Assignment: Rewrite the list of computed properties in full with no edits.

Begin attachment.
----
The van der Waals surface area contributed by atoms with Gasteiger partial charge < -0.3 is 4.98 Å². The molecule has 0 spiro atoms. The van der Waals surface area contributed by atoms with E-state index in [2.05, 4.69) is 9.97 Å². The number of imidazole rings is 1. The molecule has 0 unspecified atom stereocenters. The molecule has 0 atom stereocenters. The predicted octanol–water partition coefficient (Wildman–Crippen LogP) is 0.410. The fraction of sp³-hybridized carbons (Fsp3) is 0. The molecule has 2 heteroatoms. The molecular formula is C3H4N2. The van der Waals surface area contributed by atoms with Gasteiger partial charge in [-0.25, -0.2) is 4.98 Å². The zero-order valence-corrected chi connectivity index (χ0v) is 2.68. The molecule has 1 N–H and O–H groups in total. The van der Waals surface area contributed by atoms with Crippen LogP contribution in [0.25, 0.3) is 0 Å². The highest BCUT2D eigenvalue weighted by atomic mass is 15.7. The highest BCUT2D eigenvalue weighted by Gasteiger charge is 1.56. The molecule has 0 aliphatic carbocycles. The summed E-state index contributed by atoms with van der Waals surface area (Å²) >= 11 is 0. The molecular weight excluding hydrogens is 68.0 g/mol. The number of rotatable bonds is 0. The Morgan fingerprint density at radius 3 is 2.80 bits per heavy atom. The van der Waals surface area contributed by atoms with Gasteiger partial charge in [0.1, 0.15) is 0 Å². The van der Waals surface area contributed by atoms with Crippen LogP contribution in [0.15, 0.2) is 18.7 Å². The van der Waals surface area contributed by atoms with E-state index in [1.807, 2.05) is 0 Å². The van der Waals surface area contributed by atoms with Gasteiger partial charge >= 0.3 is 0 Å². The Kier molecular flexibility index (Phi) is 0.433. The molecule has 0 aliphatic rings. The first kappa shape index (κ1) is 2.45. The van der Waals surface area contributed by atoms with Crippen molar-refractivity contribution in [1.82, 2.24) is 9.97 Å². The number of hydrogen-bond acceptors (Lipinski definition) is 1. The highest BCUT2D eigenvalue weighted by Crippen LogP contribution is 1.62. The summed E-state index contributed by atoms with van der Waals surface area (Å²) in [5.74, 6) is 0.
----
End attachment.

The van der Waals surface area contributed by atoms with Gasteiger partial charge < -0.3 is 4.98 Å². The molecule has 0 spiro atoms. The van der Waals surface area contributed by atoms with E-state index in [2.05, 4.69) is 9.97 Å². The number of imidazole rings is 1. The molecule has 0 unspecified atom stereocenters. The molecule has 0 atom stereocenters. The predicted octanol–water partition coefficient (Wildman–Crippen LogP) is 0.410. The fraction of sp³-hybridized carbons (Fsp3) is 0. The molecule has 2 heteroatoms. The molecular formula is C3H4N2. The van der Waals surface area contributed by atoms with Gasteiger partial charge in [-0.25, -0.2) is 4.98 Å². The zero-order valence-corrected chi connectivity index (χ0v) is 2.68. The molecule has 1 N–H and O–H groups in total. The van der Waals surface area contributed by atoms with Crippen LogP contribution in [0.25, 0.3) is 0 Å². The highest BCUT2D eigenvalue weighted by atomic mass is 15.7. The highest BCUT2D eigenvalue weighted by Gasteiger charge is 1.56. The molecule has 0 aliphatic carbocycles. The summed E-state index contributed by atoms with van der Waals surface area (Å²) >= 11 is 0. The molecular weight excluding hydrogens is 68.0 g/mol. The number of rotatable bonds is 0. The Morgan fingerprint density at radius 3 is 2.80 bits per heavy atom. The van der Waals surface area contributed by atoms with Gasteiger partial charge in [0.1, 0.15) is 0 Å². The van der Waals surface area contributed by atoms with Crippen LogP contribution in [0.15, 0.2) is 18.7 Å². The van der Waals surface area contributed by atoms with E-state index in [1.807, 2.05) is 0 Å². The van der Waals surface area contributed by atoms with Gasteiger partial charge >= 0.3 is 0 Å². The Kier molecular flexibility index (Phi) is 0.433. The molecule has 0 aliphatic rings. The first kappa shape index (κ1) is 2.45. The van der Waals surface area contributed by atoms with Crippen molar-refractivity contribution in [1.82, 2.24) is 9.97 Å². The number of hydrogen-bond acceptors (Lipinski definition) is 1. The highest BCUT2D eigenvalue weighted by Crippen LogP contribution is 1.62. The summed E-state index contributed by atoms with van der Waals surface area (Å²) in [5.74, 6) is 0.